Wall Street bond rating agency Standard & Poor’s (S&P) Global Ratings recently upgraded the Placentia-Yorba Linda Unified School District’s (PYLUSD) long-term and underlying credit rating (SPUR) to ‘AA’ from ‘AA-’ on existing General Obligation (GO) Bond debt. Concurrently, S&P Global Ratings upgraded the SPUR to ‘AA-’ from ‘A+’ on the district’s existing Certificates of Participation (COP).
“We are pleased about our credit increase as it reflects our district’s focus on carefully managing outstanding bond debt to ensure taxpayer dollars are optimized," shared Superintendent Dr. Alex Cherniss. “This has always been the Board’s direction to staff.”
S&P Global Ratings also assigned a stable outlook on the rating, indicating the district’s track record of strong financial management leading to the maintenance of available reserves comparable to regional and national peers. The upgrade also reflects the underlying strength of the local economy which has continued to trend positively with above-average measures of wealth and incomes, despite the large degree of uncertainty surrounding the pandemic in recent years.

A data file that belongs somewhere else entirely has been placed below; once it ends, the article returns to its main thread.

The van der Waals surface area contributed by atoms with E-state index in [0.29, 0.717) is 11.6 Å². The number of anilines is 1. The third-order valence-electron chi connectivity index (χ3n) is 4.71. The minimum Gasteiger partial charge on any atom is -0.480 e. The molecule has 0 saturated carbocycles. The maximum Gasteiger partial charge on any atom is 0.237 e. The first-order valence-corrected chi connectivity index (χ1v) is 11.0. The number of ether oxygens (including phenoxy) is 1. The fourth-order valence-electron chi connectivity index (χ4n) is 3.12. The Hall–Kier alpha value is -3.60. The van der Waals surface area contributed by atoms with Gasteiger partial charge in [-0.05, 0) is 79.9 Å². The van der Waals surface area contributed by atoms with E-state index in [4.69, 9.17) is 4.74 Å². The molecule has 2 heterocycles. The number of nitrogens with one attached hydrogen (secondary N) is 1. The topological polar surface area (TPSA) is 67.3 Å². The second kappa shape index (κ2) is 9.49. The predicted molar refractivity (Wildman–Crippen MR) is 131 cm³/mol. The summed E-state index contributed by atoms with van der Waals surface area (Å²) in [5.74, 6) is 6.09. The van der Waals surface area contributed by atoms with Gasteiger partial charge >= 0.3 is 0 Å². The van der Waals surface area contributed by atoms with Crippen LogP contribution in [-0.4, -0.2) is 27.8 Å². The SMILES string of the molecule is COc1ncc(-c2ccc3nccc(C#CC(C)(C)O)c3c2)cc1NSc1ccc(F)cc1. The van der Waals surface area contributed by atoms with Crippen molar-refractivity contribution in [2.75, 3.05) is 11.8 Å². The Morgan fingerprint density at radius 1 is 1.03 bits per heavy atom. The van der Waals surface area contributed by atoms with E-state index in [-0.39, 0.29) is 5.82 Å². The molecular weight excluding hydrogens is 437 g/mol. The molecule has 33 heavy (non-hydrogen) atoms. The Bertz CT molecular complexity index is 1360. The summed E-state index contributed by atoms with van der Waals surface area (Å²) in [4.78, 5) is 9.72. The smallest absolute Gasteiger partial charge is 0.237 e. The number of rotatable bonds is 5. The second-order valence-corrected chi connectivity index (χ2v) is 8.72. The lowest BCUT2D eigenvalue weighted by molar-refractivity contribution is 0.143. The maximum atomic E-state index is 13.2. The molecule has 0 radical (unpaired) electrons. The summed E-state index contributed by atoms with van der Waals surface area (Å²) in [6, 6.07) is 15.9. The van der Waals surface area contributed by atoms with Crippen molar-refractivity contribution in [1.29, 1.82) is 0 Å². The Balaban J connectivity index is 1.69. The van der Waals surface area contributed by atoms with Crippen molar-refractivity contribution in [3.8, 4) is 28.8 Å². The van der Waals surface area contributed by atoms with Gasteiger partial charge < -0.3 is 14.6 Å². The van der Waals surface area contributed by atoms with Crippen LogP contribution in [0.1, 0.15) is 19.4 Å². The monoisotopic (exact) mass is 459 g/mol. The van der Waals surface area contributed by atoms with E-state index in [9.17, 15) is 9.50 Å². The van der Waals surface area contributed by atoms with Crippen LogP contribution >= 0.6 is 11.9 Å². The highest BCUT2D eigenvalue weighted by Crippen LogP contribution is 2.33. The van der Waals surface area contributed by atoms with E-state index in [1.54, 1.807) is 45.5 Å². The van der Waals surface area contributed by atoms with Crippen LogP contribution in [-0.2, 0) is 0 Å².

“Our commitment to the community is that we will always work to maximize our fiscal and capital resources to support educational opportunities for our students,” noted Board President Shawn Youngblood.
This is not the first credit upgrade that the district has achieved in recent years. Two years ago, Wall Street bond rating agency Moody’s Investors Service assigned a positive outlook and upgraded the district’s high rating of Aa2 up from Aa3. Moody's also upgraded the district's issuer rating, general obligation, and COP ratings one notch to Aa3 from A1, Aa2 from Aa3, and A1 from A2, respectively.
Back in 2021, with interest rates at historically low levels, PYLUSD issued its 2021 Series A and B GO Refunding Bonds. Remarkably, this action saved local property taxpayers approximately $71.5 million over the bonds' life without extending the original bonds' term. The savings were generated by issuing refunding bonds at lower interest rates to repay the existing bonds, similar to refinancing a mortgage at a lower rate. The district also underwent a similar bond refinancing four years ago, which resulted in $7.2 million in savings for residents.